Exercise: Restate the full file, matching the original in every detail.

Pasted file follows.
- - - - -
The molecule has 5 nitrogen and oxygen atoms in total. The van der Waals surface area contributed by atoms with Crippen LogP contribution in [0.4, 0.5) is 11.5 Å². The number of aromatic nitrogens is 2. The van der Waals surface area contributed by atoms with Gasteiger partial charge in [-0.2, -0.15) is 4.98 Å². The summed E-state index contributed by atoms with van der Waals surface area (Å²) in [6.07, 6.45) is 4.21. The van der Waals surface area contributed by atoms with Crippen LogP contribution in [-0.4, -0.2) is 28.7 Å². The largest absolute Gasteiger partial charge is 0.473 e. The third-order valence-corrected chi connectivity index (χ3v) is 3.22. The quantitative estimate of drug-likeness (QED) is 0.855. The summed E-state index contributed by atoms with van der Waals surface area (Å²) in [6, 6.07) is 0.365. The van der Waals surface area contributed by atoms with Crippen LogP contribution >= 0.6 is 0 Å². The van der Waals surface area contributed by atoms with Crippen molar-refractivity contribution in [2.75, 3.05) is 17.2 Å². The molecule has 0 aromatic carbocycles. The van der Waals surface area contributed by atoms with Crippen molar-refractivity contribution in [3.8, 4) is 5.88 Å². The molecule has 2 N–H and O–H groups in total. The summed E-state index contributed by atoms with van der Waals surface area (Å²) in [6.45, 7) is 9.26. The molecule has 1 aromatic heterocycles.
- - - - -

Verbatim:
The molecule has 5 nitrogen and oxygen atoms in total. The van der Waals surface area contributed by atoms with Crippen LogP contribution in [0.4, 0.5) is 11.5 Å². The number of aromatic nitrogens is 2. The van der Waals surface area contributed by atoms with Gasteiger partial charge in [-0.2, -0.15) is 4.98 Å². The summed E-state index contributed by atoms with van der Waals surface area (Å²) in [6.07, 6.45) is 4.21. The van der Waals surface area contributed by atoms with Crippen LogP contribution in [-0.4, -0.2) is 28.7 Å². The largest absolute Gasteiger partial charge is 0.473 e. The third-order valence-corrected chi connectivity index (χ3v) is 3.22. The quantitative estimate of drug-likeness (QED) is 0.855. The summed E-state index contributed by atoms with van der Waals surface area (Å²) in [6, 6.07) is 0.365. The van der Waals surface area contributed by atoms with Crippen LogP contribution >= 0.6 is 0 Å². The van der Waals surface area contributed by atoms with Crippen molar-refractivity contribution in [2.75, 3.05) is 17.2 Å². The molecule has 0 aromatic carbocycles. The van der Waals surface area contributed by atoms with Crippen molar-refractivity contribution in [3.8, 4) is 5.88 Å². The molecule has 2 N–H and O–H groups in total. The summed E-state index contributed by atoms with van der Waals surface area (Å²) in [6.45, 7) is 9.26. The molecule has 1 aromatic heterocycles.